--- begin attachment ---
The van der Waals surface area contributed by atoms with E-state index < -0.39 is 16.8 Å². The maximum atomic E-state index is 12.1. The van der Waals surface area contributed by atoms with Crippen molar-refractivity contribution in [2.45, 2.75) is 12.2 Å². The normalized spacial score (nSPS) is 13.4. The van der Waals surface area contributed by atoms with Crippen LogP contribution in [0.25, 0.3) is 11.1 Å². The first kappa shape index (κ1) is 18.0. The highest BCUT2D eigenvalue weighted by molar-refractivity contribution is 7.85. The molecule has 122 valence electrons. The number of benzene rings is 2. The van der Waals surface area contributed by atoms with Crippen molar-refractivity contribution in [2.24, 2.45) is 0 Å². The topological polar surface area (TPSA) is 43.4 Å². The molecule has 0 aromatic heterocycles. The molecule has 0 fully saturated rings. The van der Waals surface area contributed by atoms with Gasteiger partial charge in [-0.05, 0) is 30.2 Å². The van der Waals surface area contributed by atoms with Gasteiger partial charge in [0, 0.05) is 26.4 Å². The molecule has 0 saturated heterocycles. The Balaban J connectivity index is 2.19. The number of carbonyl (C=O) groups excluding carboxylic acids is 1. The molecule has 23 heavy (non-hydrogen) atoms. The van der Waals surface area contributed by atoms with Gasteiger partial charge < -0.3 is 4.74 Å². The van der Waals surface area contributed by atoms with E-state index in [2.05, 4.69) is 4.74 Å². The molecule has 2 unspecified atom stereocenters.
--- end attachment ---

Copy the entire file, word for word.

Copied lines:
The van der Waals surface area contributed by atoms with E-state index < -0.39 is 16.8 Å². The maximum atomic E-state index is 12.1. The van der Waals surface area contributed by atoms with Crippen molar-refractivity contribution in [2.45, 2.75) is 12.2 Å². The normalized spacial score (nSPS) is 13.4. The van der Waals surface area contributed by atoms with Crippen LogP contribution in [0.25, 0.3) is 11.1 Å². The first kappa shape index (κ1) is 18.0. The highest BCUT2D eigenvalue weighted by molar-refractivity contribution is 7.85. The molecule has 122 valence electrons. The number of benzene rings is 2. The van der Waals surface area contributed by atoms with Crippen molar-refractivity contribution in [2.24, 2.45) is 0 Å². The topological polar surface area (TPSA) is 43.4 Å². The molecule has 0 aromatic heterocycles. The molecule has 0 fully saturated rings. The van der Waals surface area contributed by atoms with Gasteiger partial charge in [-0.05, 0) is 30.2 Å². The van der Waals surface area contributed by atoms with Gasteiger partial charge in [0, 0.05) is 26.4 Å². The molecule has 0 saturated heterocycles. The Balaban J connectivity index is 2.19. The number of carbonyl (C=O) groups excluding carboxylic acids is 1. The molecule has 23 heavy (non-hydrogen) atoms. The van der Waals surface area contributed by atoms with Gasteiger partial charge < -0.3 is 4.74 Å². The van der Waals surface area contributed by atoms with E-state index in [2.05, 4.69) is 4.74 Å². The molecule has 2 unspecified atom stereocenters.